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Any style for input affects every input element. Is there a way to specify styling to apply for only checkboxes without applying a class to each check box element?

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thanks everyone.. –  chicane Jul 13 '09 at 17:27

8 Answers 8

up vote 116 down vote accepted

With CSS 2 you can do this:

input[type='checkbox'] { ... }

The last I checked, none of the IE browsers supported this though.

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16  
I believe IE 7 and greater support attribute selectors, which are actually CSS 2.1. quirksmode.org/css/contents.html –  tj111 Jul 13 '09 at 17:27
6  
It's a css2 selector... w3.org/TR/CSS2/selector.html –  zzzzBov Dec 5 '11 at 16:15
1  
To get [attribute=value] working in IE8 and earlier, declare a <!DOCTYPE>. –  C.A. Vuyk Aug 20 '13 at 7:59
    
i just tried but this not works in FF 27.0.1 –  realtebo Mar 13 '14 at 9:58
1  
@realtebo: Note many styles (border, background, etc) cannot be applied directly to HTML checkboxes. –  Roy Tinker Apr 9 at 23:06

Something I recently discovered for styling Radio Buttons AND Checkboxes. Before, I had to use jQuery and other things. But this is stupidly simple.

input[type=radio] {
    padding-left:5px;
    padding-right:5px;
    border-radius:15px;

    -webkit-appearance:button;

    border: double 2px #00F;

    background-color:#0b0095;
    color:#FFF;
    white-space: nowrap;
    overflow:hidden;

    width:15px;
    height:15px;
}

input[type=radio]:checked {
    background-color:#000;
    border-left-color:#06F;
    border-right-color:#06F;
}

input[type=radio]:hover {
    box-shadow:0px 0px 10px #1300ff;
}

You can do the same for a checkbox, obviously change the input[type=radio] to input[type=checkbox] and change border-radius:15px; to border-radius:4px;.

Hope this is somewhat useful to you.

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Really good, too bad that don't work so much on Opera nor IE =( –  Michel Ayres Sep 21 '14 at 18:44
    
If you want to apply your own styling to a checkbox/input, checkout my blogpost about custom input elements via CSS. Then you can style it however you want with CSS only, including an IE8 fallback. –  Felix Hagspiel Jan 3 at 19:50

Classes also work well, such as:

<style>
  form input .checkbox
  {
    /* your checkbox styling */
  }
</style>

<form>
  <input class="checkbox" type="checkbox" />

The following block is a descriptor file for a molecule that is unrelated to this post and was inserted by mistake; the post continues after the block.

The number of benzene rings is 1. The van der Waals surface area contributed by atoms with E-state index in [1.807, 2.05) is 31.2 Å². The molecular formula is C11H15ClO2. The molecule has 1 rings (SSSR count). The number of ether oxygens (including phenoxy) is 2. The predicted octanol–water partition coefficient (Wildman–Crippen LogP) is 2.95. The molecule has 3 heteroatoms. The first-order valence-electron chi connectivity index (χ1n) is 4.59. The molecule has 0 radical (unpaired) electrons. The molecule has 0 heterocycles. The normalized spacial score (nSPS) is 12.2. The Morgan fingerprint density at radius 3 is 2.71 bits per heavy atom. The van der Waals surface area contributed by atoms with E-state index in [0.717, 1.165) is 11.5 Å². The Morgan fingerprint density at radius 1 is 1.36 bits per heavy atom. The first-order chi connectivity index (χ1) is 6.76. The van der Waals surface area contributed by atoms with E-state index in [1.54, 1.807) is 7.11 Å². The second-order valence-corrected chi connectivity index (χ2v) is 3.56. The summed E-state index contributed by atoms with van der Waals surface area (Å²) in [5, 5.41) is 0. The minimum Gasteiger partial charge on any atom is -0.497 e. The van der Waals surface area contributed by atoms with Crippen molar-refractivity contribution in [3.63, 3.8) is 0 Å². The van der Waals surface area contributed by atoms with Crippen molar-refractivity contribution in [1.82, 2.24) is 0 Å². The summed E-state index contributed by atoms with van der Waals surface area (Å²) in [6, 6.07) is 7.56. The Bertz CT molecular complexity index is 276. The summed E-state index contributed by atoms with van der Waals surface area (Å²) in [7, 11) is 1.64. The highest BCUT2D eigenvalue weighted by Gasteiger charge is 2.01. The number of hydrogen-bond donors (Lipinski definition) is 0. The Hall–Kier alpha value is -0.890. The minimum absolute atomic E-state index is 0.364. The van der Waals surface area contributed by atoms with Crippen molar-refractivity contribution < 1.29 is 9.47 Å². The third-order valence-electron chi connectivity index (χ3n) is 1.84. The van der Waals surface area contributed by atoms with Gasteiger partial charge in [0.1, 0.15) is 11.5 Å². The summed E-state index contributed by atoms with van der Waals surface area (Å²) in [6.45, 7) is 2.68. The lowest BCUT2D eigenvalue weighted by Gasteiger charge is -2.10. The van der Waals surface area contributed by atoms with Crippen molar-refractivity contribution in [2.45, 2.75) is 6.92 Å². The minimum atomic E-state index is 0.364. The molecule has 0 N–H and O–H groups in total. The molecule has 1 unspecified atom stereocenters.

</form>
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ah, cheers for that -- ~2 years later –  Nicholas V. Oct 23 '13 at 16:20
    
It's probably not necessary to nest the .checkbox inside form because you're unlikely to find a checkbox outside of an form. Also input .checkbox should be input.checkbox –  Duncan Walker Mar 7 '14 at 16:42

You can apply only to certain attribute by doing:

input[type="checkbox"] {...}

It explains it here.

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input[type="checkbox"] {
 /* your style */
}

But this will only work for browsers except IE7 and below, for those you will have to use a class.

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below IE7 it is, IE7 itself is fine with selectors. Tested and see here: kimblim.dk/css-tests/selectors –  Frank Nocke Aug 14 '13 at 9:42

As IE6 doesn't understand attribute selectors, you can combine a script only seen by IE6 (with conditional comments) and jQuery or IE7.js by Dean Edwards.

IE7(.js) is a JavaScript library to make Microsoft Internet Explorer behave like a standards-compliant browser. It fixes many HTML and CSS issues and makes transparent PNG work correctly under IE5 and IE6.

The choice of using classes or jQuery or IE7.js depends on your likes and dislikes and your other needs (maybe PNG-24 transparency throughout your site without having to rely on PNG-8 with complete transparency that fallbacks to 1-bit transparency on IE6 - only created by Fireworks and pngnq, etc)

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Although CSS does provide a way for you to do the style specific to the checkbox type or another type, there are going to be problems with browsers that do not support this.

I think your only option in this case is going to be to apply classes to your checkboxes.

just add the class="checkbox" to your checkboxes.

Then create that style in your css code.

One thing you could do is this:

main.css

input[type="checkbox"] { /* css code here */ }

ie.css

.checkbox{ /* css code here for ie */ }

Then use the IE specific css include:

<!--[if lt IE 7]>
   <link rel="stylesheet" type="text/css" href="ie.css" />
<![endif]-->

You will still need to add the class for it to work in IE, and it will not work in other non-IE browsers that do not support IE. But it will make your website forward-thinking with css code and as IE gets support, you will be able to remove the ie specific css code and also the css classes from the checkboxes.

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thanks for the tip about the 2 style sheet. although im trying to avoid that kind of thing i think i will just create a style for the check box and thats it... –  chicane Jul 13 '09 at 17:34

Trident provides the ::-ms-check pseudo-element for checkbox and radio button controls. For example:

<input type="checkbox">
<input type="radio">

::-ms-check {
    color: red;
    background: black;
    padding: 1em;
}

This displays as follows in IE10 on Windows 8:

enter image description here

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